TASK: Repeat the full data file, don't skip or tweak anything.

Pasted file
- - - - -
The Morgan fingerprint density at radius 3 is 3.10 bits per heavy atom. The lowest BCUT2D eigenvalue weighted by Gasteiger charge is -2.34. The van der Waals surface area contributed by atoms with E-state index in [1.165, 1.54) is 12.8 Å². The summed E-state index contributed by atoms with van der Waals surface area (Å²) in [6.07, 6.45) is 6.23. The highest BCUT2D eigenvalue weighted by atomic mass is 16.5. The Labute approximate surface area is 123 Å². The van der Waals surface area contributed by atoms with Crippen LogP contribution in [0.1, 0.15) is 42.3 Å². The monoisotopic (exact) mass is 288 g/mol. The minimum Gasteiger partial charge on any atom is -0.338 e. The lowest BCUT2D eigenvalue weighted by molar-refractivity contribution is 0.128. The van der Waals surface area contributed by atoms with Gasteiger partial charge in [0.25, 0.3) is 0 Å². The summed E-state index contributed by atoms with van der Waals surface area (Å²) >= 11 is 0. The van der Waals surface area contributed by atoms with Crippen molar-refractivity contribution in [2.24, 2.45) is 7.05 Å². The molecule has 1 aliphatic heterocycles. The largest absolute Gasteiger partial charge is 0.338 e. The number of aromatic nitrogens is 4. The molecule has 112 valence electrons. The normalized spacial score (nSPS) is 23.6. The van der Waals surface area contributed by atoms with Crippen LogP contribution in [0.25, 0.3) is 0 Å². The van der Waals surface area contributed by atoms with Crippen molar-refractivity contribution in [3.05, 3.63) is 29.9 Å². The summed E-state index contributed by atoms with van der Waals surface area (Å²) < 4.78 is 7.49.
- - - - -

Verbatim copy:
The Morgan fingerprint density at radius 3 is 3.10 bits per heavy atom. The lowest BCUT2D eigenvalue weighted by Gasteiger charge is -2.34. The van der Waals surface area contributed by atoms with E-state index in [1.165, 1.54) is 12.8 Å². The summed E-state index contributed by atoms with van der Waals surface area (Å²) in [6.07, 6.45) is 6.23. The highest BCUT2D eigenvalue weighted by atomic mass is 16.5. The Labute approximate surface area is 123 Å². The van der Waals surface area contributed by atoms with Crippen LogP contribution in [0.1, 0.15) is 42.3 Å². The monoisotopic (exact) mass is 288 g/mol. The minimum Gasteiger partial charge on any atom is -0.338 e. The lowest BCUT2D eigenvalue weighted by molar-refractivity contribution is 0.128. The van der Waals surface area contributed by atoms with Gasteiger partial charge in [0.25, 0.3) is 0 Å². The summed E-state index contributed by atoms with van der Waals surface area (Å²) >= 11 is 0. The van der Waals surface area contributed by atoms with Crippen molar-refractivity contribution in [2.24, 2.45) is 7.05 Å². The molecule has 1 aliphatic heterocycles. The largest absolute Gasteiger partial charge is 0.338 e. The number of aromatic nitrogens is 4. The molecule has 112 valence electrons. The normalized spacial score (nSPS) is 23.6. The van der Waals surface area contributed by atoms with Crippen LogP contribution in [0.25, 0.3) is 0 Å². The van der Waals surface area contributed by atoms with Crippen molar-refractivity contribution in [3.05, 3.63) is 29.9 Å². The summed E-state index contributed by atoms with van der Waals surface area (Å²) < 4.78 is 7.49.